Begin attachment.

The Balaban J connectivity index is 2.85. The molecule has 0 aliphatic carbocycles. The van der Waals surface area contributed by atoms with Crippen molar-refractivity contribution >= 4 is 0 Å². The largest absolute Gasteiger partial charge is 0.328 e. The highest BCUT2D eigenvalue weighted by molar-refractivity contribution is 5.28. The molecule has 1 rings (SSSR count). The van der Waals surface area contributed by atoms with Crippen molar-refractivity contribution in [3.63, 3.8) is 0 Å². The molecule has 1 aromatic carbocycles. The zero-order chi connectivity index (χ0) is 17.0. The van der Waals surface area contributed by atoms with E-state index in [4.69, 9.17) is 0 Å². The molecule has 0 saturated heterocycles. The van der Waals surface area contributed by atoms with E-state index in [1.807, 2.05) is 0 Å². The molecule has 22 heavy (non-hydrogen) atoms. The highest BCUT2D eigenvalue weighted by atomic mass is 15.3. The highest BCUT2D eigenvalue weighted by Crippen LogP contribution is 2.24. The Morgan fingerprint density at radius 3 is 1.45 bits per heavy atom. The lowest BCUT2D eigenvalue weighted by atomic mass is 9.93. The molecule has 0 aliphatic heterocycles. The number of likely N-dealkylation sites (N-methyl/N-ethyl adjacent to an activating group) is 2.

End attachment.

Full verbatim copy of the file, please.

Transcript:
The Balaban J connectivity index is 2.85. The molecule has 0 aliphatic carbocycles. The van der Waals surface area contributed by atoms with Crippen molar-refractivity contribution >= 4 is 0 Å². The largest absolute Gasteiger partial charge is 0.328 e. The highest BCUT2D eigenvalue weighted by molar-refractivity contribution is 5.28. The molecule has 1 rings (SSSR count). The van der Waals surface area contributed by atoms with Crippen molar-refractivity contribution in [3.63, 3.8) is 0 Å². The molecule has 1 aromatic carbocycles. The zero-order chi connectivity index (χ0) is 17.0. The van der Waals surface area contributed by atoms with E-state index in [4.69, 9.17) is 0 Å². The molecule has 0 saturated heterocycles. The van der Waals surface area contributed by atoms with E-state index in [1.807, 2.05) is 0 Å². The molecule has 22 heavy (non-hydrogen) atoms. The highest BCUT2D eigenvalue weighted by atomic mass is 15.3. The highest BCUT2D eigenvalue weighted by Crippen LogP contribution is 2.24. The Morgan fingerprint density at radius 3 is 1.45 bits per heavy atom. The lowest BCUT2D eigenvalue weighted by atomic mass is 9.93. The molecule has 0 aliphatic heterocycles. The number of likely N-dealkylation sites (N-methyl/N-ethyl adjacent to an activating group) is 2.